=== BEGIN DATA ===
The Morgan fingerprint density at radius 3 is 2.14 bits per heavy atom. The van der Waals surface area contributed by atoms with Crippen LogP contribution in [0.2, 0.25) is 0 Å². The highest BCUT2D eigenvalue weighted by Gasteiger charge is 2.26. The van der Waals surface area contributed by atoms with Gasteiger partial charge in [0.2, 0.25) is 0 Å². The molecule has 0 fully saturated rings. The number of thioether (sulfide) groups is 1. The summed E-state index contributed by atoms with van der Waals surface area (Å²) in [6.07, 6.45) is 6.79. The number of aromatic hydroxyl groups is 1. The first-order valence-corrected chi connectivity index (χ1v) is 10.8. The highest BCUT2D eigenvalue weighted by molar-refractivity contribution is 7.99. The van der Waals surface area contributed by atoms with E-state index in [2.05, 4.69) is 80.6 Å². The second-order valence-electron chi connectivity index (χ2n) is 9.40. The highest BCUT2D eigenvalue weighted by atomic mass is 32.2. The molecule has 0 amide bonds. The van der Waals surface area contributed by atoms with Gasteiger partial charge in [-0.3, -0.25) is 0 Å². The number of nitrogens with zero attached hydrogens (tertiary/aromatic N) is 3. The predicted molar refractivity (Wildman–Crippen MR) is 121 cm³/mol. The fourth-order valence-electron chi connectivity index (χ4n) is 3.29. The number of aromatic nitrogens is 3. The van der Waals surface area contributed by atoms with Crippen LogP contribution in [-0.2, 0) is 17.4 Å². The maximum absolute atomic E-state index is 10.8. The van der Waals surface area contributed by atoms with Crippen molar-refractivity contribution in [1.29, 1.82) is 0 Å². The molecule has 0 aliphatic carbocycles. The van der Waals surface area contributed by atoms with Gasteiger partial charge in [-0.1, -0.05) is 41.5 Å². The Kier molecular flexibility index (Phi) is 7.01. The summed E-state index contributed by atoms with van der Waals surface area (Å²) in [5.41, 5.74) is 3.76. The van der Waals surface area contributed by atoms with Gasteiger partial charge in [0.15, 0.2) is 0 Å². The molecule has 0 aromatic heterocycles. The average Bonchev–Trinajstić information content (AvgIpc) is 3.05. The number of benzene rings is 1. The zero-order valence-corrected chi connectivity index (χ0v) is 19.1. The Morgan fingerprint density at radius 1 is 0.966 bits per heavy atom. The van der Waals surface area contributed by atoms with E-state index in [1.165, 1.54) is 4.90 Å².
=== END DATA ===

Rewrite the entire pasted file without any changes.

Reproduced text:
The Morgan fingerprint density at radius 3 is 2.14 bits per heavy atom. The van der Waals surface area contributed by atoms with Crippen LogP contribution in [0.2, 0.25) is 0 Å². The highest BCUT2D eigenvalue weighted by Gasteiger charge is 2.26. The van der Waals surface area contributed by atoms with Gasteiger partial charge in [0.2, 0.25) is 0 Å². The molecule has 0 fully saturated rings. The number of thioether (sulfide) groups is 1. The summed E-state index contributed by atoms with van der Waals surface area (Å²) in [6.07, 6.45) is 6.79. The number of aromatic hydroxyl groups is 1. The first-order valence-corrected chi connectivity index (χ1v) is 10.8. The highest BCUT2D eigenvalue weighted by molar-refractivity contribution is 7.99. The van der Waals surface area contributed by atoms with E-state index in [2.05, 4.69) is 80.6 Å². The second-order valence-electron chi connectivity index (χ2n) is 9.40. The highest BCUT2D eigenvalue weighted by atomic mass is 32.2. The molecule has 0 amide bonds. The van der Waals surface area contributed by atoms with Gasteiger partial charge in [-0.3, -0.25) is 0 Å². The number of nitrogens with zero attached hydrogens (tertiary/aromatic N) is 3. The predicted molar refractivity (Wildman–Crippen MR) is 121 cm³/mol. The fourth-order valence-electron chi connectivity index (χ4n) is 3.29. The number of aromatic nitrogens is 3. The van der Waals surface area contributed by atoms with Crippen LogP contribution in [-0.2, 0) is 17.4 Å². The maximum absolute atomic E-state index is 10.8. The van der Waals surface area contributed by atoms with Crippen molar-refractivity contribution in [1.29, 1.82) is 0 Å². The molecule has 0 aliphatic carbocycles. The van der Waals surface area contributed by atoms with Gasteiger partial charge in [-0.1, -0.05) is 41.5 Å². The Kier molecular flexibility index (Phi) is 7.01. The summed E-state index contributed by atoms with van der Waals surface area (Å²) in [5.41, 5.74) is 3.76. The van der Waals surface area contributed by atoms with Gasteiger partial charge in [0.15, 0.2) is 0 Å². The molecule has 0 aromatic heterocycles. The average Bonchev–Trinajstić information content (AvgIpc) is 3.05. The number of benzene rings is 1. The zero-order valence-corrected chi connectivity index (χ0v) is 19.1. The Morgan fingerprint density at radius 1 is 0.966 bits per heavy atom. The van der Waals surface area contributed by atoms with E-state index in [1.165, 1.54) is 4.90 Å².